It’s easy to want to address these tracks in chunks: they evolve quickly and shift gears suddenly. “Original Sinners” is a great example of this compositional trope being pulled off at a very high level. The first half of this piece is a definite highlight of the release, with eerie and confusing guitar and bass work that spins around the listener’s head incessantly. The vocal lines are terribly infectious, and when moving cross country the band appears to have a pressing and perhaps sinister mission at hand. This vocal work is only enhanced by the fantastic horn soli that tag each line of the second verse. They add a new human element to the texture that works with the vocals in creating a very organic and tensely relatable image. A jagged, syncopating drum beat interrupts this section to introduce a nerve-wracking bridge colored by Antonio’s tormenting bass hits and a jarring vocal in the line “when you eat yourself away”. A fanfare-esque horn line takes the track on its way out in what feels like a 180 degree turn that leaves you staring in the same direction, with elegant harp counterpoint that joins the winds’ texture with ease. It’s a strong journey that manages to flow despite its departures to become a self-contained and rewarding piece of music.
One of the main protagonists in this album is the idea of the sound collage, perhaps due to an influence from Antonio’s past plunderphonic work under the Popular Housing moniker. “mountain” ends with a short field recording and “Savior Complex” opens with a minute and a half sound manipulation piece, but the strongest example of this is “Ear to the puddle”, an appropriately named, 5-minute long liquid sound composition. What appears to be layers of field recordings of water in many forms blend together for what ends up being a humbling rest after the mammoth opener. Every new texture and loop cuts through slightly for a palpable sensation; the drops of water feel both immediately close by and eternally far away. I would have perhaps bumped the level a bit so turning up the volume for it wasn’t necessary when listening (the entrance to the following track “Original Sinners” can catch you by surprise), but in terms of intention and placement I think it’s a perfectly appropriate move that proves bold and effective in the track list.
“Savior Complex” closes the release out in celebration, surprising the listener with a festive drum groove after the ambient introduction is closed. This opening vignette is highly stimulating in its speed alterations, and manages to lay the red carpet for Jessica’s beat well, especially when the small feedback note doubles the drum work. Immediately surprising is Antonio’s opening bass line, a Yowie influenced high note tremolo pick colored by slides that bounce excitedly and unhinged. It’s a nice change of pace for the usually iron clad, hyper clean HushGush texture, and when the bass finally joins the guitar line the release is felt throughout. The horn line that colors this section is of the most straightforward ones in the release, but the haunting flute harmonies and tumultuously syncopating bass variations help turn it otherworldly. The second half of the tune vaguely reminds me of Glued in guitar interaction and dramatically leaping vocal melodies. The horn section that gets introduced towards the end of the track underwhelms me a bit, perhaps because of how loose the interaction between the wind arrangement and the drums feel, but eventually the track returns to its usual groove and sends “ÆP” on its way out with the melodic tag we were introduced to before. It’s a solid closing track, and despite a few small sections I found myself connecting with most of the material presented in it.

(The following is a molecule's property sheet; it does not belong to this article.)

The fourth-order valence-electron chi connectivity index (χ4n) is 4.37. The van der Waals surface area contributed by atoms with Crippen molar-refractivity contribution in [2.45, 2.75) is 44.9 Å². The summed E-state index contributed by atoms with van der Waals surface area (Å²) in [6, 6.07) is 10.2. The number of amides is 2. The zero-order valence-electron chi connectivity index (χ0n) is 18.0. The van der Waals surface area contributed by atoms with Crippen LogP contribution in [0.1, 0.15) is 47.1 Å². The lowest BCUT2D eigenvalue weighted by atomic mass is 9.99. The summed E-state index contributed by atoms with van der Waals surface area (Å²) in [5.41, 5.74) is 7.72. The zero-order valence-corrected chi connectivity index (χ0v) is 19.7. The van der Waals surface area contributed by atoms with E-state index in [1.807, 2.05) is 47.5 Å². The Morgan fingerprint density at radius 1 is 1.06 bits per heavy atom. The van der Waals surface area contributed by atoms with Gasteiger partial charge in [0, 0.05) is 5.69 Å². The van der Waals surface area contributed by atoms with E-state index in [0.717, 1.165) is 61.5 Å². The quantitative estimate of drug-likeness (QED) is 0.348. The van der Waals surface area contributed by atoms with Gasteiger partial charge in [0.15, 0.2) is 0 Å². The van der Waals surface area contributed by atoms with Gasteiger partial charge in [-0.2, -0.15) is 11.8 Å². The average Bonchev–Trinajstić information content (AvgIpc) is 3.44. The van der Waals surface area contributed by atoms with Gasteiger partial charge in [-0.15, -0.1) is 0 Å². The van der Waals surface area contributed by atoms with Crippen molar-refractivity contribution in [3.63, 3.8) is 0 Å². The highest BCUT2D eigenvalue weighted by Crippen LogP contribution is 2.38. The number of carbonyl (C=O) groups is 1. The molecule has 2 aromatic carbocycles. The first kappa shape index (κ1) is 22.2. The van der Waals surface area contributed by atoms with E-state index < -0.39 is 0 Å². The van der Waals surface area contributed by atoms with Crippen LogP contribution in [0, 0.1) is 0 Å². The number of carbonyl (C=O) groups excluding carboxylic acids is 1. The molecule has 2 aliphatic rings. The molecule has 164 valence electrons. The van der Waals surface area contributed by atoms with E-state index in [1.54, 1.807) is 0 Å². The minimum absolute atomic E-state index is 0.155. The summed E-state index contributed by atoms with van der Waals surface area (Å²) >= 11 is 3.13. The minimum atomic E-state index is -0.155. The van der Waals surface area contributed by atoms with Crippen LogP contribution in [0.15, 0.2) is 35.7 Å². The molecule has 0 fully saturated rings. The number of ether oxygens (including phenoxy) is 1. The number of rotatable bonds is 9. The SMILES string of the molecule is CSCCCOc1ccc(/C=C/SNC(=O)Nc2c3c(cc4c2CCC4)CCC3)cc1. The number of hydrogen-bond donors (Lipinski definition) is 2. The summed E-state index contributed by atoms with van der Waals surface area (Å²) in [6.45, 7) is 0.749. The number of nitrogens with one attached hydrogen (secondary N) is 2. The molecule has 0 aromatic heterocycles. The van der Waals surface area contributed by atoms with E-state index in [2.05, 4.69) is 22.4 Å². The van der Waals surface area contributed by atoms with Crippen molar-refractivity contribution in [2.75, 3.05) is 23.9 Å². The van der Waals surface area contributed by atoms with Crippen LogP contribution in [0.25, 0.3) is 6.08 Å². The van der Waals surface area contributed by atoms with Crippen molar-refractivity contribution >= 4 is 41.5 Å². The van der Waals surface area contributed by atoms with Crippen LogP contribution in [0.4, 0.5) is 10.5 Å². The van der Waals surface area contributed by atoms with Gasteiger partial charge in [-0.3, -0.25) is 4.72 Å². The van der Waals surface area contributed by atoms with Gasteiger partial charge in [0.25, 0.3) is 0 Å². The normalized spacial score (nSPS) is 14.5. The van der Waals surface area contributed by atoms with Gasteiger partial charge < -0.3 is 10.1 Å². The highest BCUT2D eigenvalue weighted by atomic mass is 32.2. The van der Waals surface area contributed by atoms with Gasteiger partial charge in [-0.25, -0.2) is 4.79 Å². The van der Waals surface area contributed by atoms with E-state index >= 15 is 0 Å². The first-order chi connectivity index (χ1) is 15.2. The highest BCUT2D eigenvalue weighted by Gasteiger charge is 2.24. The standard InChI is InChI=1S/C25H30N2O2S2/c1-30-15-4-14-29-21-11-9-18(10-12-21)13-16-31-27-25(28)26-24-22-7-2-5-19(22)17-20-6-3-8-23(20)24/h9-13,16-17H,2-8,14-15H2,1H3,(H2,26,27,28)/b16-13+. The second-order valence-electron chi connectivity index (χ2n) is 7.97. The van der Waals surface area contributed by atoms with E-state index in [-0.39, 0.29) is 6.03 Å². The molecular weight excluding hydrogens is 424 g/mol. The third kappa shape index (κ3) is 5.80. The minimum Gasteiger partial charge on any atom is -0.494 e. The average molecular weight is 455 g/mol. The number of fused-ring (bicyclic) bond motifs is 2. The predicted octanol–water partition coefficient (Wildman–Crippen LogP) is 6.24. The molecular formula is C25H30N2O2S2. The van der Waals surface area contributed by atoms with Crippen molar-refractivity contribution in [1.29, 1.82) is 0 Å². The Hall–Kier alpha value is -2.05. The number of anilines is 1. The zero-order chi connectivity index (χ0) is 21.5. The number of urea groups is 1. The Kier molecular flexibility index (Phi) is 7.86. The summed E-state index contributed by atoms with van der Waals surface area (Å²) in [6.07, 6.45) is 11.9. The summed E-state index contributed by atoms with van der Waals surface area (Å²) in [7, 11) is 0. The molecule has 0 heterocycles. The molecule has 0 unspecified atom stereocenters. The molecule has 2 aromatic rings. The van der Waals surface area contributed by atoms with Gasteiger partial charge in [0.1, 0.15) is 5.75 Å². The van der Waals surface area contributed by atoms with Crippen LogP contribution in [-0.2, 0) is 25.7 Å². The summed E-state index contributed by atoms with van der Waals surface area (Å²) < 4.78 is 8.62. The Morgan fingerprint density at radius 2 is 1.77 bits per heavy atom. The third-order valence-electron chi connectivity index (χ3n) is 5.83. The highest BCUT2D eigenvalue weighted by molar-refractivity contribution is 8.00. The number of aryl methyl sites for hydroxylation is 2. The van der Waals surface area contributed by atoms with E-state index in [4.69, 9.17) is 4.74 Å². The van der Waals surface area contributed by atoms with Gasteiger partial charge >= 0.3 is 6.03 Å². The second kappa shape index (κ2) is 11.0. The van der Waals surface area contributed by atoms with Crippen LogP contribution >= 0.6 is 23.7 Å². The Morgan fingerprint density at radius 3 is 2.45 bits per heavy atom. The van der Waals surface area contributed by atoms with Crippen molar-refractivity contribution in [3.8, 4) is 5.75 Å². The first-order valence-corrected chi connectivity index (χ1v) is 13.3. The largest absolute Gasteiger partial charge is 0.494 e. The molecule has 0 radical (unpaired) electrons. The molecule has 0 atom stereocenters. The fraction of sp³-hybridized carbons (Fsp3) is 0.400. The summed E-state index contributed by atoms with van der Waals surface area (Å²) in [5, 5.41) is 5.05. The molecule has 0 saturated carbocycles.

Considering that this is perhaps the first and only musical synthesis of this particular version of HushGush, “ÆP” manages to bring this original lineup to life and make these pioneering compositions a concrete part of St Louis’ music history. I am amazed at the amount of conceptual and loose narrative work the band imbued into a collection of songs that would most likely not be played again, and I believe that the work paid off handsomely. Despite the technical aspects of these math-influenced passages, HushGush’s sound has a definite pop appeal that gives certain sections of the release a sort of permanence in the mind. Grooves and melodies from “ÆP” often flock into my thoughts to color whatever moment I’m living at any given time. The ambient work within is justified and welcome, and the close quarter vocal harmonies have a surreal quality that ranges from terrifying to endearing, giving the band’s sound a lot of personality. Understanding that HushGush most definitely does not sound like this anymore, I’m happy they shared this collection of songs with us and that the beginning of their musical career won’t be lost in time.
Listen to “ÆP” via Bandcamp down below: